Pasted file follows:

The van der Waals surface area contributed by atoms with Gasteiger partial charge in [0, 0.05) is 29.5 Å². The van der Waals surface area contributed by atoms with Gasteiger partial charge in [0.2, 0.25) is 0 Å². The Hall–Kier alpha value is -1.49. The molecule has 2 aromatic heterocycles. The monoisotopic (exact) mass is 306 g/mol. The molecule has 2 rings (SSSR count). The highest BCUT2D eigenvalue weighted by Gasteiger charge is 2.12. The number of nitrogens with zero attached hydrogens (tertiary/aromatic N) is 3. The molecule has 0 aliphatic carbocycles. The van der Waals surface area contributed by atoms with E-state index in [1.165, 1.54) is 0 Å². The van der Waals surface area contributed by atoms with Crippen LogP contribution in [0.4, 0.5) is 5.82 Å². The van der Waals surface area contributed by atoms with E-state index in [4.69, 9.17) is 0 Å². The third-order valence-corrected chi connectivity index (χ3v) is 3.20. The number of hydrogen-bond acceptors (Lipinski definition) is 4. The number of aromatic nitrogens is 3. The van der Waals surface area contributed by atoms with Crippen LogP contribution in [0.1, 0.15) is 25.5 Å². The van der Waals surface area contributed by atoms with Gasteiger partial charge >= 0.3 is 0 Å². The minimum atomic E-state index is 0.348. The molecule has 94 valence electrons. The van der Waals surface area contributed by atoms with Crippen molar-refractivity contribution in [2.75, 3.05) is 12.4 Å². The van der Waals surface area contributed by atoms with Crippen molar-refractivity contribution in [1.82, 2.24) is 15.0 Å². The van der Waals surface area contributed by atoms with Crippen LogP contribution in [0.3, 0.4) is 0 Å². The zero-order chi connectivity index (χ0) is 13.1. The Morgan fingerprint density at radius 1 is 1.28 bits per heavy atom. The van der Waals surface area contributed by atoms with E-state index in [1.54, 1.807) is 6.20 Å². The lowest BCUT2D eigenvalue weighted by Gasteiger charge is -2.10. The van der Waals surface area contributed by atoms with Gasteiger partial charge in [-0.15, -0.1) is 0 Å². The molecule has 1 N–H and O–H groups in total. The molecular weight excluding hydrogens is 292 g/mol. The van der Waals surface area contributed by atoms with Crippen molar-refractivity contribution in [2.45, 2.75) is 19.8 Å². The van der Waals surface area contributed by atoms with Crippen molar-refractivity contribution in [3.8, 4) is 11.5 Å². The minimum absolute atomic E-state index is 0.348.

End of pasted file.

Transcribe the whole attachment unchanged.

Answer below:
The van der Waals surface area contributed by atoms with Gasteiger partial charge in [0, 0.05) is 29.5 Å². The van der Waals surface area contributed by atoms with Gasteiger partial charge in [0.2, 0.25) is 0 Å². The Hall–Kier alpha value is -1.49. The molecule has 2 aromatic heterocycles. The monoisotopic (exact) mass is 306 g/mol. The molecule has 2 rings (SSSR count). The highest BCUT2D eigenvalue weighted by Gasteiger charge is 2.12. The number of nitrogens with zero attached hydrogens (tertiary/aromatic N) is 3. The molecule has 0 aliphatic carbocycles. The van der Waals surface area contributed by atoms with E-state index in [1.165, 1.54) is 0 Å². The van der Waals surface area contributed by atoms with Crippen LogP contribution in [0.4, 0.5) is 5.82 Å². The van der Waals surface area contributed by atoms with E-state index in [4.69, 9.17) is 0 Å². The third-order valence-corrected chi connectivity index (χ3v) is 3.20. The number of hydrogen-bond acceptors (Lipinski definition) is 4. The number of aromatic nitrogens is 3. The van der Waals surface area contributed by atoms with Crippen LogP contribution in [0.1, 0.15) is 25.5 Å². The van der Waals surface area contributed by atoms with Gasteiger partial charge >= 0.3 is 0 Å². The minimum atomic E-state index is 0.348. The molecule has 94 valence electrons. The van der Waals surface area contributed by atoms with Crippen molar-refractivity contribution in [2.75, 3.05) is 12.4 Å². The van der Waals surface area contributed by atoms with Crippen molar-refractivity contribution in [1.82, 2.24) is 15.0 Å². The van der Waals surface area contributed by atoms with Crippen LogP contribution in [0.3, 0.4) is 0 Å². The zero-order chi connectivity index (χ0) is 13.1. The Morgan fingerprint density at radius 1 is 1.28 bits per heavy atom. The van der Waals surface area contributed by atoms with E-state index in [1.54, 1.807) is 6.20 Å². The lowest BCUT2D eigenvalue weighted by Gasteiger charge is -2.10. The van der Waals surface area contributed by atoms with Gasteiger partial charge in [-0.15, -0.1) is 0 Å². The molecule has 1 N–H and O–H groups in total. The molecular weight excluding hydrogens is 292 g/mol. The van der Waals surface area contributed by atoms with Crippen molar-refractivity contribution in [2.45, 2.75) is 19.8 Å². The van der Waals surface area contributed by atoms with Crippen molar-refractivity contribution in [3.8, 4) is 11.5 Å². The minimum absolute atomic E-state index is 0.348.